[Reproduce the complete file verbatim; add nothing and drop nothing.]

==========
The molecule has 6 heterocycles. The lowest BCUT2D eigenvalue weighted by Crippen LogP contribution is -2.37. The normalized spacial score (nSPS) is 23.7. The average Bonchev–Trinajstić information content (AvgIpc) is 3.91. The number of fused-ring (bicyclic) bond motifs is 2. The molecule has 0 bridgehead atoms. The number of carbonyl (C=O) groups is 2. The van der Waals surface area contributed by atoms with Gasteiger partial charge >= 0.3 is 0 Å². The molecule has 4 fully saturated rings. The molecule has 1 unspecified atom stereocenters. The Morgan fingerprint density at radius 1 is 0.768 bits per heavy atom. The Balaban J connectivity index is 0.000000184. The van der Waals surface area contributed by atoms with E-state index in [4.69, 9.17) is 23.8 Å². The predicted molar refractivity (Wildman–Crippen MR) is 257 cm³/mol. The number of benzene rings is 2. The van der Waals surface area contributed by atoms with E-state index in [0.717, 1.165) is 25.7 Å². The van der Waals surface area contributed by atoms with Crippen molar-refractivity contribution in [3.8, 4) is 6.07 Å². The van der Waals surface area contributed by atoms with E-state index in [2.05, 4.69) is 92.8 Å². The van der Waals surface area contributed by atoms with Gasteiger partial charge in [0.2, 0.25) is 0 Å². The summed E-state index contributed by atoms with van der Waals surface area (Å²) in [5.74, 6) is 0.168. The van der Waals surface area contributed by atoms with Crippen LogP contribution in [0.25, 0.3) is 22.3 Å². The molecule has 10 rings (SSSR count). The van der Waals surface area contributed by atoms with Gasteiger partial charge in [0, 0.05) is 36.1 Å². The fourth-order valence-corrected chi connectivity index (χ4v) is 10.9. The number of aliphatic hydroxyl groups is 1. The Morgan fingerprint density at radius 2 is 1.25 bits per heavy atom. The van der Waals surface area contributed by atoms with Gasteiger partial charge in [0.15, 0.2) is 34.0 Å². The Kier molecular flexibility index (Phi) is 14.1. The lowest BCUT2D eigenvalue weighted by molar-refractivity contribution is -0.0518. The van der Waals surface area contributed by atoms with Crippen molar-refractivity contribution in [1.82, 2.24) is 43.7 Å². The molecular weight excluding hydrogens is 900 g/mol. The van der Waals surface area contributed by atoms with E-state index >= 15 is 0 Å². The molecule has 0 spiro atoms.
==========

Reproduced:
The molecule has 6 heterocycles. The lowest BCUT2D eigenvalue weighted by Crippen LogP contribution is -2.37. The normalized spacial score (nSPS) is 23.7. The average Bonchev–Trinajstić information content (AvgIpc) is 3.91. The number of fused-ring (bicyclic) bond motifs is 2. The molecule has 0 bridgehead atoms. The number of carbonyl (C=O) groups is 2. The van der Waals surface area contributed by atoms with Gasteiger partial charge >= 0.3 is 0 Å². The molecule has 4 fully saturated rings. The molecule has 1 unspecified atom stereocenters. The Morgan fingerprint density at radius 1 is 0.768 bits per heavy atom. The Balaban J connectivity index is 0.000000184. The van der Waals surface area contributed by atoms with E-state index in [4.69, 9.17) is 23.8 Å². The predicted molar refractivity (Wildman–Crippen MR) is 257 cm³/mol. The number of benzene rings is 2. The van der Waals surface area contributed by atoms with E-state index in [0.717, 1.165) is 25.7 Å². The van der Waals surface area contributed by atoms with Crippen molar-refractivity contribution in [3.8, 4) is 6.07 Å². The van der Waals surface area contributed by atoms with E-state index in [2.05, 4.69) is 92.8 Å². The van der Waals surface area contributed by atoms with Gasteiger partial charge in [0.2, 0.25) is 0 Å². The summed E-state index contributed by atoms with van der Waals surface area (Å²) in [5.74, 6) is 0.168. The van der Waals surface area contributed by atoms with Crippen LogP contribution in [0.25, 0.3) is 22.3 Å². The molecule has 10 rings (SSSR count). The van der Waals surface area contributed by atoms with Gasteiger partial charge in [0, 0.05) is 36.1 Å². The fourth-order valence-corrected chi connectivity index (χ4v) is 10.9. The number of aliphatic hydroxyl groups is 1. The Morgan fingerprint density at radius 2 is 1.25 bits per heavy atom. The van der Waals surface area contributed by atoms with Gasteiger partial charge in [0.15, 0.2) is 34.0 Å². The Kier molecular flexibility index (Phi) is 14.1. The lowest BCUT2D eigenvalue weighted by molar-refractivity contribution is -0.0518. The van der Waals surface area contributed by atoms with Crippen molar-refractivity contribution in [1.82, 2.24) is 43.7 Å². The molecular weight excluding hydrogens is 900 g/mol. The van der Waals surface area contributed by atoms with E-state index >= 15 is 0 Å². The molecule has 0 spiro atoms.